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Martin Clunes helps launch Paralympic legacy for carriage drivers

27 Sept 2013


Martin Clunes at the launch of the Paralympic Legacy Access ProjectThe British Horse Society’s Paralympic Legacy Access Project has been launched on the Ridgeway in West Berkshire.

The project was developed after the need for more off-road carriage driving opportunities for people with physical restrictions was identified following the huge success of the 2012 Paralympic Games and Para World Carriage Driving Championships.  

When complete, the project will see twenty twelve mile carriage drives suitable for those with physical restrictions available across the UK, with route information and maps available to print from the BHS website.

The charity’s President, Martin Clunes, had the honour of cutting the ribbon and declaring the project and its accompanying routes officially open. Speaking at the event he said:  “We all know what a beautiful country we live in and there is no better way to enjoy it than to get out there and explore the bits that you don’t see from the road.  

"It is so important that horse riders and carriage drivers have access to safe, off-road riding and driving. These routes will bring so much pleasure to carriage drivers of all ages and abilities – and of course their horses and ponies!”

Senior Executive for Access at The British Horse Society, Heather Clatworthy, added:  “We are privileged to honour the successes of the equestrians in the 2012 Paralympics by launching this series of routes suitable for carriage drivers with a wide variety of physical limitations.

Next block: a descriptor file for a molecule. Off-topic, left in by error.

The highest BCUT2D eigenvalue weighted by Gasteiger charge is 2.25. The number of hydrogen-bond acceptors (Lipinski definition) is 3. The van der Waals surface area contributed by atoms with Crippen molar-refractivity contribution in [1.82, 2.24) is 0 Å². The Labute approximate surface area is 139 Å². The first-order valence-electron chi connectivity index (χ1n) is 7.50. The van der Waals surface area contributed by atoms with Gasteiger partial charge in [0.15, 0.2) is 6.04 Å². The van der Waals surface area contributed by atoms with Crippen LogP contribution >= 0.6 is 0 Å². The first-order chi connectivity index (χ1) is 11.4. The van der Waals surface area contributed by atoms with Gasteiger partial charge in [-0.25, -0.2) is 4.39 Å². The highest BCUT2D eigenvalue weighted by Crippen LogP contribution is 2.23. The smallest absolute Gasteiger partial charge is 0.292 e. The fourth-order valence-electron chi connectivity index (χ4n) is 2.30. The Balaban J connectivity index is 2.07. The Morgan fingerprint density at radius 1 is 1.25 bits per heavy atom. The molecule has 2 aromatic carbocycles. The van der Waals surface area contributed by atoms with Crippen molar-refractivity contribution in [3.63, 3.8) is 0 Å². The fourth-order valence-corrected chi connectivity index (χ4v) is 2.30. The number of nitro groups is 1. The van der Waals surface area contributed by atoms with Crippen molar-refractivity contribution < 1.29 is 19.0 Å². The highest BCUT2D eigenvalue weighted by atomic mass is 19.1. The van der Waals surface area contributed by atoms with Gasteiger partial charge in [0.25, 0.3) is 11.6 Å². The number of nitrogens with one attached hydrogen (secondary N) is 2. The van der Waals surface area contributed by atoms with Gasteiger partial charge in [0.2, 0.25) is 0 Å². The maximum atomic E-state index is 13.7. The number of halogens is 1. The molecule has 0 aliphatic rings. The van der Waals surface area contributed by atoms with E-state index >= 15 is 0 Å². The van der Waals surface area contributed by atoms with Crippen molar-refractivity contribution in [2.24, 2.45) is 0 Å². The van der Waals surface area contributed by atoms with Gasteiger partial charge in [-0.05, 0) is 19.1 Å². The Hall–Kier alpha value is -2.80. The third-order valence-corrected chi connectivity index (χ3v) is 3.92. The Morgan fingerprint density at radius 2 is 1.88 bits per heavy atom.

“With the speed and volume of traffic on roads at an all-time high, it has never been so important to find safe off-road access for vulnerable road users like equestrians.  These routes not only provide somewhere for local carriage drivers to use regularly, but also provide a destination for those wishing to visit the area and carriage drive in different parts of the UK which is wonderful for the local economy."

The launch of routes would not have been possible without the support of the British Driving Society, which played a crucial part in the project.  Access and Rights of Way Co-ordinator for the BDS, Margaret Pawson, bought her pony Robin to the launch and drove Martin and Para Equestrian Driving World Championship Silver medallist, Judi Ralls along part of the Ridgeway route.  

She said:  “Carriage drivers can only currently drive on five percent of the public rights of way network.  It is a wonderful sport which the whole family can enjoy and these routes will increase the opportunities to enjoy driving for all generations for many years to come.”

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